Amazon Sucks at Offsite Personalization and That’s Great for Other Retailers
Retailers are outpacing Amazon at personalization. The retail giant lags many competitor brands on both mobile and email, and that’s great news for any retail brand looking to differentiate with consumers.
Amazon has always been, and still is, a leader in onsite personalization, but it doesn’t display the same dazzling customer attention offsite.
Amazon may not be good at personalization offsite because it doesn’t have to be. It still leads in online sales but, many other brands have surpassed Amazon’s user experience on the multichannel marketing and customer service side.
Many brands are effectively connecting with consumers where they are with things like consistent in-app mobile shopping experiences, personalized emails and push notifications, areas where Amazon doesn’t make the grade.
What Amazon’s Not Doing
In an evaluation of top retail brands, Sailthru found several widening gaps between top-performing retail brands and Amazon. While Amazon still rakes in the sales, it is slowly losing its edge when it comes to the personalization that it is often credited for inventing. Amazon’s multichannel experience is decidedly lacking, with unpersonalized, unengaging messages that do little to foster interest or goodwill with customers. This gives other brands an opportunity to capitalize.
Amazon’s first failing is in mobile. Nordstrom, a top-performing mobile marketer, delivers relevant mobile push notifications and delivers a seamless flow between website and app. Sephora, another great mobile performer, personalizes the entire mobile experience, saving past information and altering the app content as a results.
Comparatively, Amazon has a more basic browse and buy app without much engagement or customer service attached. Even big box retailers like The Home Depot and Best Buy have surpassed Amazon in mobile personalization.
Email is another problem for Amazon, a company that uses its own technology, which hasn’t kept up with industry advancements. While many other brands have started to expertly integrate product recommendations, abandoned shopping cart notices, and even welcome and birthday messaging, again, Amazon sticks with its more practical transactional approach.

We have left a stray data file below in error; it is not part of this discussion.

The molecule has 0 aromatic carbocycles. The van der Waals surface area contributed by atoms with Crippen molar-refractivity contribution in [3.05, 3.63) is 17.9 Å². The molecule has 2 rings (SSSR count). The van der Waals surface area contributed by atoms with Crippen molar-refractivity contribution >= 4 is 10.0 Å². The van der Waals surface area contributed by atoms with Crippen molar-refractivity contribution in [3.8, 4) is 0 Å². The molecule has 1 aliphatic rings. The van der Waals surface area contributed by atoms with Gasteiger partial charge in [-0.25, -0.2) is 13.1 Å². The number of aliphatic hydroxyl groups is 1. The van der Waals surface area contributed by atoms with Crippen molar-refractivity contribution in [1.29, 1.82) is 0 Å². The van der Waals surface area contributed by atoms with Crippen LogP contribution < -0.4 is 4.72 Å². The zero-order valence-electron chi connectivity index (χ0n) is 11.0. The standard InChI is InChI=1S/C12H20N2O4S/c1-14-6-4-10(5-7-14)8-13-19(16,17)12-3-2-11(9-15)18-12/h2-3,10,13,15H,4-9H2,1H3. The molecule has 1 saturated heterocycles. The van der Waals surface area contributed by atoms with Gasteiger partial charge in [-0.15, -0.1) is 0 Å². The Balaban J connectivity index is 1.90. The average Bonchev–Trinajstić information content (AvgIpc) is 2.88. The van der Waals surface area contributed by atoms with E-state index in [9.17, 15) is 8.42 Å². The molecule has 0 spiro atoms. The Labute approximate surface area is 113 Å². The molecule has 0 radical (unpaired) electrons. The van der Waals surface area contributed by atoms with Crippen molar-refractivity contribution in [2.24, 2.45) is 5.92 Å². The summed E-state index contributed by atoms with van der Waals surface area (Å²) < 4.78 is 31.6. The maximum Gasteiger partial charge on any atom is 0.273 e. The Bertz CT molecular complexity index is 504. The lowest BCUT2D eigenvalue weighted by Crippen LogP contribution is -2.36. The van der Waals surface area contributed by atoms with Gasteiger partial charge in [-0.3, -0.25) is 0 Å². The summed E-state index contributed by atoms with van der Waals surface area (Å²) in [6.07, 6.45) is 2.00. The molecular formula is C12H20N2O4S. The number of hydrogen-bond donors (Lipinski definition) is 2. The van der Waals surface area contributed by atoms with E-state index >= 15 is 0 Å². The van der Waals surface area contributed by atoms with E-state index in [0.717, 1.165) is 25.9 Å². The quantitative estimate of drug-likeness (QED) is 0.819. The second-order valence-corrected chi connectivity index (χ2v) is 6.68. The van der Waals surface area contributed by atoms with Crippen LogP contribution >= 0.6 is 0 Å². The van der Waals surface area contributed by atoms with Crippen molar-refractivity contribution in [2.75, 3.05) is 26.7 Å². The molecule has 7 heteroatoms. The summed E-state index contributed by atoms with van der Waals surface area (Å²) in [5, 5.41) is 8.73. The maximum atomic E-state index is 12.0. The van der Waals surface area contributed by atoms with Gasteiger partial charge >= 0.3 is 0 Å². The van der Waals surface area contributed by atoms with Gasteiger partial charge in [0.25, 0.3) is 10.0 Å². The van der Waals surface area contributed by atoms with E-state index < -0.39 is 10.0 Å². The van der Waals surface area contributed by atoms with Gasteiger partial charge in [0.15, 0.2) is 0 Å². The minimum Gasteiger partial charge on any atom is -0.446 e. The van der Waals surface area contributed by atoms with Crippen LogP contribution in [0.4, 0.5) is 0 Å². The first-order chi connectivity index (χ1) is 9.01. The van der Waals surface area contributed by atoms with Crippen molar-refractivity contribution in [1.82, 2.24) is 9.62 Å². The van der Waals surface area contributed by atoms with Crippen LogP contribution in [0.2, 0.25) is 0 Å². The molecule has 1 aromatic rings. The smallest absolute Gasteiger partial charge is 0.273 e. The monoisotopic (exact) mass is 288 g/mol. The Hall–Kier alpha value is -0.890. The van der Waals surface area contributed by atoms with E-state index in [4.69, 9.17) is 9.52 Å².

Sailthru found that the best email performers tightly integrated the design, content, cadence and personalization of each email to deliver truly unique one-to-one communication. This included everything from personalized subject lines to live-open content. Amazon simply doesn’t delve into the array of email personalization options that are now available.
ISCS reports that 75% of Generation Z shoppers prefer in-store experiences, which is much higher than older generations like Millennials and Gen X. For Amazon, there’s still not a brick-and-mortar experience to be had, while many traditional retailers are capitalizing on the interest of this younger generation with better in-store service, smarter connections between online and offline experiences and even innovations like VR and AR.
A Window of Opportunity
These differences in marketing approach still haven’t made a big dent in Jeff Bezos’ bank account. Amazon is sitting on top of a huge mountain of brand capital. In fact, 80% of consumers check prices and products on Amazon even if they go on to buy on another site or in a store, and many go back if they aren’t able to find what they want elsewhere.
There are pros and cons in this finding. First, it reinforces just how strong Amazon’s business proposition is for customers—they assume that they can find a product on the site. However, it also shows that brands that get personalization, search, and product recommendations right can knock out Amazon in the buying process. These investments are a chance for brands to stop consumers from bailing out to go back to the “easy way” —just making due with whatever Amazon has for sale.
There will be more opportunities that arise across email, mobile and connected offline channels with Gen Z aging into adulthood, and with Amazon taking its eyes a bit off the retail ball. For example, using wide sources of data to deliver better product recommendations, and creating thoughtful campaigns around important activities and life events.
It is possible to carve out a successful business with great marketing. Brands like Sephora and Thrive Market have used personalization savvy and attention to customer experience to compete successfully in their industry, and in some cases, gain an edge over Amazon.
Brands always have a chance to improve their approach, capture more sales and change the ingrained shopping patterns that Amazon entrenched over the past decade or two.